BY Rhiannon Potkey
Ventura County Star
His team was scheduled to play a Thursday night game on national television, and Logan Meyer (St. Bonaventure) was instantly transported back to high school.
The Stonehill College junior quarterback had participated in plenty of high-profile games while helping St. Bonaventure win back-to-back state championships.
Rather than feeling any nerves about playing third-ranked University of New Haven on the CBS Sports Network, Meyer felt only excitement.
He threw for 296 yards and four touchdowns without an interception as Stonehill — a Division II college located in Easton, Mass. — battled New Haven down to the wire in a 45-41 loss.
"I was really happy about the game. I had a lot phone calls from my friends back home," Meyer said. "They had no idea we were even playing on TV, but they ended up watching it. That was pretty cool to hear. They probably would have never seen me play otherwise."
The 6-foot-1, 224-pound Meyer followed that performance with a record-setting victory over Pace University.
He completed 24 of 35 passes for a single-game, program-record 385 yards and school record-tying six touchdowns.
Meyer's totals gave him a single-season, program-record 1,913 passing yards for Stonehill.
Entering the final game of the season on Saturday, Meyer needed 571 yards to become the program's all-time career leader in passing yards with one full season of eligibility still remaining.
"The game has started to slow down for me and has become easier to manage," Meyer said. "Even though it's Division II, college football is still a lot faster than high school. But I have the concepts down now they are trying to teach and I feel more confident."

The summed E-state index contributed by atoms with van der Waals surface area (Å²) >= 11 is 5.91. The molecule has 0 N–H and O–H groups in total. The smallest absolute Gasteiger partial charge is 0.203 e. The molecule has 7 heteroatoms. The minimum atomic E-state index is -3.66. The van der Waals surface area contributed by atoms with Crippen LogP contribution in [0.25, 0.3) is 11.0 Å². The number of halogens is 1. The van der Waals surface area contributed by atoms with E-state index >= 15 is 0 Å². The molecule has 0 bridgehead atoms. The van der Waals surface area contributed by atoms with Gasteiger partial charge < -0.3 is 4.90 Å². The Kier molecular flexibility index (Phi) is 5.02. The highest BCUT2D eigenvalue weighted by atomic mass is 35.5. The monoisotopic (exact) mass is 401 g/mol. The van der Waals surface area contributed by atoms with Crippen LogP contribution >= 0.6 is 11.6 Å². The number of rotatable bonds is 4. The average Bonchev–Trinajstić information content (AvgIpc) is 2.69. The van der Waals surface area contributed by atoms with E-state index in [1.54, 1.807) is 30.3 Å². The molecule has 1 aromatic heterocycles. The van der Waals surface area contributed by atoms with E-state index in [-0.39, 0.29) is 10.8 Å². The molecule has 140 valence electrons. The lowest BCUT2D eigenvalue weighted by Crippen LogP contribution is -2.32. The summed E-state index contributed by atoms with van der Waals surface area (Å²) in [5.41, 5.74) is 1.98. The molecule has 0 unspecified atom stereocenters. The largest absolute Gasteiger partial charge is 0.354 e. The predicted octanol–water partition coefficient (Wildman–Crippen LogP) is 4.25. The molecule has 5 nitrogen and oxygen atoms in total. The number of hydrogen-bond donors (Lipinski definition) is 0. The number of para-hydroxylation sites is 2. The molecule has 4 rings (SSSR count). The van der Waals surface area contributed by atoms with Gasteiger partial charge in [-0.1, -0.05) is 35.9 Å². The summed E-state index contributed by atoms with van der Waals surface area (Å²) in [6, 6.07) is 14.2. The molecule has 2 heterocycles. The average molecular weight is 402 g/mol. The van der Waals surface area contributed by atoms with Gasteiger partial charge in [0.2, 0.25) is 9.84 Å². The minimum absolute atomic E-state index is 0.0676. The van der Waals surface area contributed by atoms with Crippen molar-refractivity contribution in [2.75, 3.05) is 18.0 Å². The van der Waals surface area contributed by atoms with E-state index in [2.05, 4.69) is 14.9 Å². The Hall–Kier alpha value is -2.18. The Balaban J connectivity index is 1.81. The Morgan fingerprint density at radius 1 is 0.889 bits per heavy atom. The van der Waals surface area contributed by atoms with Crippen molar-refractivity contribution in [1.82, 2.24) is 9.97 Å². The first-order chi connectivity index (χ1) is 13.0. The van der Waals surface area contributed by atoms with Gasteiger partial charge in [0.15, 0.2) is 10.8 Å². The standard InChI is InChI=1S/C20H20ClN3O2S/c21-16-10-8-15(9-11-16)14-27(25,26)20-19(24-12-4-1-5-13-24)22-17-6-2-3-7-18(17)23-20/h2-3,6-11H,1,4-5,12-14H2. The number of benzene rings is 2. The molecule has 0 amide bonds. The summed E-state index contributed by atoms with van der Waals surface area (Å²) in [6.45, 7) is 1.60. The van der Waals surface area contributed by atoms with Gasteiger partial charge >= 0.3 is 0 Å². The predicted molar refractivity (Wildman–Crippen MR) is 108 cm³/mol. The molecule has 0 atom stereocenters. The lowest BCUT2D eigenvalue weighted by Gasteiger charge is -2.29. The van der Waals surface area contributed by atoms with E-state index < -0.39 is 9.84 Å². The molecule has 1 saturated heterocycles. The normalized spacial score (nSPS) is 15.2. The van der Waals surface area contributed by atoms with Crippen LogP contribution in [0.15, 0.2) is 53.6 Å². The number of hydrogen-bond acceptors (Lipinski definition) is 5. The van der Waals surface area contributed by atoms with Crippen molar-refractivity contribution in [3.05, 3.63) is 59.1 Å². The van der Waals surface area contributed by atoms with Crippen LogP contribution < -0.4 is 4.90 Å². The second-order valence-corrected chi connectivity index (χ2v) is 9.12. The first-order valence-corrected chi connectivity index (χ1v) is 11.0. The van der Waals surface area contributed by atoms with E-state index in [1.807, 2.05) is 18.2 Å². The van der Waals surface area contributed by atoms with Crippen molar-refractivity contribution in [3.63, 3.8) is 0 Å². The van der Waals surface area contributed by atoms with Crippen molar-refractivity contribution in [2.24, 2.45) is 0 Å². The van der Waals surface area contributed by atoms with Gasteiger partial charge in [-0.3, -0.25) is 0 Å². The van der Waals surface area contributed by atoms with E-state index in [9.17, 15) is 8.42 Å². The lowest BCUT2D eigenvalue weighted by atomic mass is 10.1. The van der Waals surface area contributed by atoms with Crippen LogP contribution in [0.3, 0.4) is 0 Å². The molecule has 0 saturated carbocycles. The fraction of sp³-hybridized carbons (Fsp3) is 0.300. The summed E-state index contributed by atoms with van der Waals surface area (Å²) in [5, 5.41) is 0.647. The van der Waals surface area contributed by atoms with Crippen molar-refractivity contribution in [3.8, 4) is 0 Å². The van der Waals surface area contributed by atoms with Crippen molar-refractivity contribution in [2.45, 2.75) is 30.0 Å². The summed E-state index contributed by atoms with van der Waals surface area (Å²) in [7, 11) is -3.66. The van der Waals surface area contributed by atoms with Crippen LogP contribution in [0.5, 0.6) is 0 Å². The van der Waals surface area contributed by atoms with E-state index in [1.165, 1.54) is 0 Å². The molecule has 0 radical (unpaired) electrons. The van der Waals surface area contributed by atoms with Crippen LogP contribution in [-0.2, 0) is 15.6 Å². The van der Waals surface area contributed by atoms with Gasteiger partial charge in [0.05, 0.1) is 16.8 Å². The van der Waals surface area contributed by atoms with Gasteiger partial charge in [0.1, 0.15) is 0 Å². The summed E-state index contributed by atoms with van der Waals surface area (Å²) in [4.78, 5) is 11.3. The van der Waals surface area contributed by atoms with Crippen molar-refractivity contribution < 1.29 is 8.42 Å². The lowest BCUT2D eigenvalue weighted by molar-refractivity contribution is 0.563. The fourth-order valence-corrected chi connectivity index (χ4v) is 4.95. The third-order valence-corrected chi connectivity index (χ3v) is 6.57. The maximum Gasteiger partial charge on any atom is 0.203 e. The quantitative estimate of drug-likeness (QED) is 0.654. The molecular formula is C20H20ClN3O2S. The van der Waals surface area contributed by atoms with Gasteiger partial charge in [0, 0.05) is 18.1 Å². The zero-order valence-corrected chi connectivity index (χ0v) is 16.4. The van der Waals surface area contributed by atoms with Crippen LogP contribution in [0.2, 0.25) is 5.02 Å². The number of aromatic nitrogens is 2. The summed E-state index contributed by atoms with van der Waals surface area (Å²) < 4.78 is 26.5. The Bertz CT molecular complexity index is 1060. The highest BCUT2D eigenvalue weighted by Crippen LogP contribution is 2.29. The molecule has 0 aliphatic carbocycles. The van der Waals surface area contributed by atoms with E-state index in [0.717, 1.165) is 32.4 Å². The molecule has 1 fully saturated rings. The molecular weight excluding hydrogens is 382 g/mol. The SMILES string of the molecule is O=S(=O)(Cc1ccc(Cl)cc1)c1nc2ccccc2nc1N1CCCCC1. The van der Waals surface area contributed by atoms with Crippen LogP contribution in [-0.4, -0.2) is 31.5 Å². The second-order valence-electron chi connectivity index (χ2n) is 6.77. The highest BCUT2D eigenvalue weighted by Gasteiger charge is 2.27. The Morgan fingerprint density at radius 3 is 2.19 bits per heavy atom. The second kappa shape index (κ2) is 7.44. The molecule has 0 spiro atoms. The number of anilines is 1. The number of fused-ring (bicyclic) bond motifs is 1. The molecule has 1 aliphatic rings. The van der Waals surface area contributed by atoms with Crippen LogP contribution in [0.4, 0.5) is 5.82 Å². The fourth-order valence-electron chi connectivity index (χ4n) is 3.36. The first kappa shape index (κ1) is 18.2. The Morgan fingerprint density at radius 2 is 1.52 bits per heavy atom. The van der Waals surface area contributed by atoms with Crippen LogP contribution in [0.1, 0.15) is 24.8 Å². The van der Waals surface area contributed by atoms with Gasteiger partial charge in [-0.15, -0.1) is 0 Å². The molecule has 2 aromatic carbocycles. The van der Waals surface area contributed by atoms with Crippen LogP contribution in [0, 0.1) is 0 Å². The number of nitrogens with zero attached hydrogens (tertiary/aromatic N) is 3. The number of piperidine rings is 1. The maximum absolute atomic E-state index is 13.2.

It was Bennett who helped Meyer get to Stonehill.
"Coming out of high school I didn't have any crazy amount of offers because I didn't really pass the eye test with my height," Meyer said. "But once Timmy committed, they threw out an offer to me and I took it. I thought it would cool to have a friend here and go to a school where I could get a great education."
Meyer's transition was not easy as he battled homesickness as a freshman.
"I struggled being 3,000 miles away from my family. I come from a family of nine kids, so it was really hard for me to adjust," said Meyer, who has four brothers and four sisters. "My mom was awesome, though. I would call and talk to her every day. But now in my third year, it's much easier to deal with."
Meyer has played through a lot of pain. He injured his wrist as a freshman, tore a ligament in his thumb and suffered a high ankle sprain as a sophomore and has been playing with a broken left non-throwing hand this season.
"I've been able to tape it up and play with a brace the doctor gave me," Meyer said. "I am glad because this is the first time I've actually got to play the full season."
Meyer plans to return home to spend Thanksgiving with his family. Then, he'll return to Stonehill and begin preparing for his final season.
"It's weird because I used to be the one getting help from older guys, and now I have a freshman coming in who is going to take my place eventually," Meyer said. "I am trying to mentor him now like the older guys mentored me. Time is definitely flying by."